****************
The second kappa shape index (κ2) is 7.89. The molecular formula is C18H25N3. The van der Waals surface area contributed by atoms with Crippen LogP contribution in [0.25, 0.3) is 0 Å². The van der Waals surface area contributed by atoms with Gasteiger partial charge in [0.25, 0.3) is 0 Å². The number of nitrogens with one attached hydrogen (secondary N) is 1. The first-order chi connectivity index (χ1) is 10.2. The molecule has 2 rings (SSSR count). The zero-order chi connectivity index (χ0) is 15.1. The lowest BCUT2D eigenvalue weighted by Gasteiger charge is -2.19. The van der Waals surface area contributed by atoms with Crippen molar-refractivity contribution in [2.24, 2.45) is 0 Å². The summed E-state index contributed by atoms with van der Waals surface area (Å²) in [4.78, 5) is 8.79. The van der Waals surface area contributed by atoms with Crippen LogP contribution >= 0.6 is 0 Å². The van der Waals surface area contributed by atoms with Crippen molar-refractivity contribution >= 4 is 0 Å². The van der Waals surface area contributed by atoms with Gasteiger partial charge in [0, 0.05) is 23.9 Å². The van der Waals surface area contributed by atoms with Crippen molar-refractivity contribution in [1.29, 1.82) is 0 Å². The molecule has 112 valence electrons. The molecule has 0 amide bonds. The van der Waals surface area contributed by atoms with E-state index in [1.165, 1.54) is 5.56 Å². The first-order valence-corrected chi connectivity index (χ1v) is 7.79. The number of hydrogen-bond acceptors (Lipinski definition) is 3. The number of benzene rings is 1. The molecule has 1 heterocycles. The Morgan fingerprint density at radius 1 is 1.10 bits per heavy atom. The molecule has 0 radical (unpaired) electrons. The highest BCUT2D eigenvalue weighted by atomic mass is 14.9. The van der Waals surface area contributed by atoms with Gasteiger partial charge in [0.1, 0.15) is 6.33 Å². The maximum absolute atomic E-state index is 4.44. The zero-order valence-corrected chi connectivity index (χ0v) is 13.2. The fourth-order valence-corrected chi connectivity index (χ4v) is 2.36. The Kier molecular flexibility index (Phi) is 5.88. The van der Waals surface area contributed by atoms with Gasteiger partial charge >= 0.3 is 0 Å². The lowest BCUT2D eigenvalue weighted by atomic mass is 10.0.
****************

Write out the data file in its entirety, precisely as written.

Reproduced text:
The second kappa shape index (κ2) is 7.89. The molecular formula is C18H25N3. The van der Waals surface area contributed by atoms with Crippen LogP contribution in [0.25, 0.3) is 0 Å². The van der Waals surface area contributed by atoms with Gasteiger partial charge in [0.25, 0.3) is 0 Å². The number of nitrogens with one attached hydrogen (secondary N) is 1. The first-order chi connectivity index (χ1) is 10.2. The molecule has 2 rings (SSSR count). The zero-order chi connectivity index (χ0) is 15.1. The lowest BCUT2D eigenvalue weighted by Gasteiger charge is -2.19. The van der Waals surface area contributed by atoms with Crippen molar-refractivity contribution in [2.24, 2.45) is 0 Å². The summed E-state index contributed by atoms with van der Waals surface area (Å²) in [4.78, 5) is 8.79. The van der Waals surface area contributed by atoms with Crippen LogP contribution >= 0.6 is 0 Å². The van der Waals surface area contributed by atoms with Crippen molar-refractivity contribution >= 4 is 0 Å². The van der Waals surface area contributed by atoms with Gasteiger partial charge in [0, 0.05) is 23.9 Å². The van der Waals surface area contributed by atoms with Crippen molar-refractivity contribution in [1.29, 1.82) is 0 Å². The molecule has 112 valence electrons. The molecule has 0 amide bonds. The van der Waals surface area contributed by atoms with E-state index in [1.165, 1.54) is 5.56 Å². The first-order valence-corrected chi connectivity index (χ1v) is 7.79. The number of hydrogen-bond acceptors (Lipinski definition) is 3. The number of benzene rings is 1. The molecule has 1 heterocycles. The Morgan fingerprint density at radius 1 is 1.10 bits per heavy atom. The molecule has 0 radical (unpaired) electrons. The highest BCUT2D eigenvalue weighted by atomic mass is 14.9. The van der Waals surface area contributed by atoms with Gasteiger partial charge in [0.1, 0.15) is 6.33 Å². The maximum absolute atomic E-state index is 4.44. The zero-order valence-corrected chi connectivity index (χ0v) is 13.2. The fourth-order valence-corrected chi connectivity index (χ4v) is 2.36. The Kier molecular flexibility index (Phi) is 5.88. The van der Waals surface area contributed by atoms with Gasteiger partial charge >= 0.3 is 0 Å². The lowest BCUT2D eigenvalue weighted by atomic mass is 10.0.